• Stoves and other cooking appliances
  • Refrigerators
  • Water tank systems, toilets and showers
  • Heating and air conditioning systems (usually only found in travel trailers or fifth-wheel campers)
  • Power generators
  • Ceiling fans

Let's say you've made up your mind on the kind of camper you want. What do you need to know about towing a camper before you set out on the open road? Find out in the next section.


Camper Towing Tips

A classic teardrop camper is about as simple as campers get.
Michael Westhoff/iStockphoto

Before you hook up a camper to your tow vehicle, make sure your vehicle is rated for towing. Your owner's manual should have a section that tells you how heavy -- and in some cases how large -- a load the vehicle can tow safely. Don't exceed that limit -- should something go wrong, you might not be able to claim your insurance.

When you attach the camper to the tow vehicle, make sure you connect all safety chains or lines. You'll need to hook up and check the camper's wiring. Test the brake lights and turn signals before you go on your trip.


The most important tip to remember when towing a camper is that practice makes perfect. Towing a large object can turn even the simplest of maneuvers into a tricky situation. It's a good idea to get some experience towing your camper in a large open area such as an empty parking lot before you hit the road.

Here's a short list of maneuvers you'll need to practice:

  • Making turns - If your camper is wider than your tow vehicle, you'll need to learn how to take turns without hitting the curb or crossing too far over the edge or center of the road. If you aren't careful, your camper could clip trees, signs or other objects.
  • Accelerating and braking -Towing a camper increases the mass of your overall vehicle. As the mass of an object increases, so does momentum and inertia. That means it takes more energy to accelerate and to brake. You'll need to allow yourself more time and distance when slowing or coming to a stop.
  • Backing up -Perhaps the trickiest maneuver is backing up while towing a camper. You may need to learn this skill in order to maneuver in and out of camp sites. If possible, work with another person who can direct you while you're backing up. Use hand signals to communicate with one another. When backing up, put one hand on the six o'clock position on your steering wheel. To back up in a certain direction, move your hand in that direction. Just take your time and pay attention to your surroundings.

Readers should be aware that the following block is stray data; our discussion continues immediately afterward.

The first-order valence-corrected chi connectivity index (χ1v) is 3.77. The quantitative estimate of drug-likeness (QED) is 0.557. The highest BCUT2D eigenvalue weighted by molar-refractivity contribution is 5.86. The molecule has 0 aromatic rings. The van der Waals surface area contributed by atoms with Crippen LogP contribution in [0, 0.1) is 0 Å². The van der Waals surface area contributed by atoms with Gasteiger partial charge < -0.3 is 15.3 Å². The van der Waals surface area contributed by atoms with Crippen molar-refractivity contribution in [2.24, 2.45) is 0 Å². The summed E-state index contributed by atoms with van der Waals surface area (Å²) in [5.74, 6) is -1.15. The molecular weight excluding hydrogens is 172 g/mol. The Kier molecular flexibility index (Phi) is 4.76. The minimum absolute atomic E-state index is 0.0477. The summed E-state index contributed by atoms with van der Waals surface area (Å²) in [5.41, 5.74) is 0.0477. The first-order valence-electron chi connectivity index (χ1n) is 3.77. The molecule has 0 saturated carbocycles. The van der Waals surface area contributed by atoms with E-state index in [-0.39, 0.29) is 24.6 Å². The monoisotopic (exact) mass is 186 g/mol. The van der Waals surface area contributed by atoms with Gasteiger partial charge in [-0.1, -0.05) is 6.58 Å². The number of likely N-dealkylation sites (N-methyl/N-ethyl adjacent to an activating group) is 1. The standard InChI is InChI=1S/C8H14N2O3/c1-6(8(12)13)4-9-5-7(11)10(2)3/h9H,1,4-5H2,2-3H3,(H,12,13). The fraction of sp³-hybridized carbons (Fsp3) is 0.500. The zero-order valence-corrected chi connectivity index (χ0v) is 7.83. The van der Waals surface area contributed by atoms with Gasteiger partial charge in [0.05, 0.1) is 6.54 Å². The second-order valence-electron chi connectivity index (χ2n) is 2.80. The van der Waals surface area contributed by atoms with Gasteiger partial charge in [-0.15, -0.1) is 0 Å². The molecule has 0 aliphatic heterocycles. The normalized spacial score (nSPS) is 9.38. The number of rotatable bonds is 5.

If your camper is wider than your towing vehicle, you should invest in some towing mirrors. These mirrors either replace or extend your existing side view mirrors and give you a wider view behind you. Without these, you may not be able to detect cars approaching you from the side or the rear.

A folding camper
Dan Driedger/iStockphoto

Check the local laws before taking your camper out on the highway. Some states have very specific restrictions on towing and may require you to install towing mirrors or other safety equipment. If your travels take you into another state or country, remember to read up on their laws and regulations as well. Nothing ruins a trip quite like having law enforcement ticket you for violating traffic laws.

One thing you should always look out for w­hen towing anything is trailer sway. Trailer sway refers to the frightening scenario in which a camper or trailer begins to move left and right as you tow it. Unchecked, trailer sway can cause you to lose control of your vehicle. Using the tow vehicle's brakes or steering to get out of a sway can often make things worse. Try to avoid accelerating too quickly, particularly while going downhill. If your camper begins to sway, don't panic. Apply your camper's brakes if it has a separate brake system. Gradually come to a stop off the side of the road. That will give you a chance to see if there's something you can do -- such as shift the load inside the camper -- to reduce its tendency to sway.

Keep these tips in mind and you'll be well on your way for an exciting adventure. Happy travels, campers!

To learn more about camping and other rugged activities, explore the links on the follow page.


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  • Cook, Miles. "How to Tow a Trailer." Edmunds. (Oct. 13, 2008)
  • "Types of Folding Campers." (Oct. 13, 2008)
  • RV Coach Online. "Types of RVs." (Oct. 13, 2008)
  • RV for Sale Guide. "Motorhome and camper types." (Oct. 13, 2008)